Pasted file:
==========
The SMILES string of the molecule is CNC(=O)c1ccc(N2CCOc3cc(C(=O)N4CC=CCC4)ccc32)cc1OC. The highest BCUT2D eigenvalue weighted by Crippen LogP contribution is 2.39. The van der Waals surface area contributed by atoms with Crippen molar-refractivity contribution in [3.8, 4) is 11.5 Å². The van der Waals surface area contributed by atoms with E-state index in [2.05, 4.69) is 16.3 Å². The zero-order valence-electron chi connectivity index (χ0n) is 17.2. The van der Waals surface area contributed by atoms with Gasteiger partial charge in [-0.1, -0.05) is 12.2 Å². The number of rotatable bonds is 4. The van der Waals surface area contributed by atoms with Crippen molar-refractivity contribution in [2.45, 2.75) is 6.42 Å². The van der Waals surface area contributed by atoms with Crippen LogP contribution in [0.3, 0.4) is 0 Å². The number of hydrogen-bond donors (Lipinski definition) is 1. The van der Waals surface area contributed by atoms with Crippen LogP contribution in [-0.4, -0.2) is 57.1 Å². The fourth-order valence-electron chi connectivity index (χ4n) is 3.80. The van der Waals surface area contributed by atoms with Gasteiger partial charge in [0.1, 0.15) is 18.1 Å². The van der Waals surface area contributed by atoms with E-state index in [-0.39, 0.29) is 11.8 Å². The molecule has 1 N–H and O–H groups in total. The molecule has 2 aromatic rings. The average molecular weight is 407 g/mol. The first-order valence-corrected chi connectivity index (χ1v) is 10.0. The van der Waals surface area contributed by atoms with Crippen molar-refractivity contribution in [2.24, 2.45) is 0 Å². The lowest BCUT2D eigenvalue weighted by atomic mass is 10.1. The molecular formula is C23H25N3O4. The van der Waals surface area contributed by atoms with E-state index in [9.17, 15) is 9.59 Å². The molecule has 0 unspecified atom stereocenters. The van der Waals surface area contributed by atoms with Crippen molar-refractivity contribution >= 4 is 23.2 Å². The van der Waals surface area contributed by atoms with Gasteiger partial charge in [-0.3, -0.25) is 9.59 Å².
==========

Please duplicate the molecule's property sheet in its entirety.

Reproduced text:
The SMILES string of the molecule is CNC(=O)c1ccc(N2CCOc3cc(C(=O)N4CC=CCC4)ccc32)cc1OC. The highest BCUT2D eigenvalue weighted by Crippen LogP contribution is 2.39. The van der Waals surface area contributed by atoms with Crippen molar-refractivity contribution in [3.8, 4) is 11.5 Å². The van der Waals surface area contributed by atoms with E-state index in [2.05, 4.69) is 16.3 Å². The zero-order valence-electron chi connectivity index (χ0n) is 17.2. The van der Waals surface area contributed by atoms with Gasteiger partial charge in [-0.1, -0.05) is 12.2 Å². The number of rotatable bonds is 4. The van der Waals surface area contributed by atoms with Crippen molar-refractivity contribution in [2.45, 2.75) is 6.42 Å². The van der Waals surface area contributed by atoms with Crippen LogP contribution in [0.3, 0.4) is 0 Å². The number of hydrogen-bond donors (Lipinski definition) is 1. The van der Waals surface area contributed by atoms with Crippen LogP contribution in [-0.4, -0.2) is 57.1 Å². The fourth-order valence-electron chi connectivity index (χ4n) is 3.80. The van der Waals surface area contributed by atoms with Gasteiger partial charge in [0.1, 0.15) is 18.1 Å². The van der Waals surface area contributed by atoms with E-state index in [-0.39, 0.29) is 11.8 Å². The molecule has 1 N–H and O–H groups in total. The molecule has 2 aromatic rings. The average molecular weight is 407 g/mol. The first-order valence-corrected chi connectivity index (χ1v) is 10.0. The van der Waals surface area contributed by atoms with Crippen molar-refractivity contribution in [2.24, 2.45) is 0 Å². The lowest BCUT2D eigenvalue weighted by atomic mass is 10.1. The molecular formula is C23H25N3O4. The van der Waals surface area contributed by atoms with E-state index in [9.17, 15) is 9.59 Å². The molecule has 0 unspecified atom stereocenters. The van der Waals surface area contributed by atoms with Crippen molar-refractivity contribution >= 4 is 23.2 Å². The van der Waals surface area contributed by atoms with Gasteiger partial charge in [-0.3, -0.25) is 9.59 Å².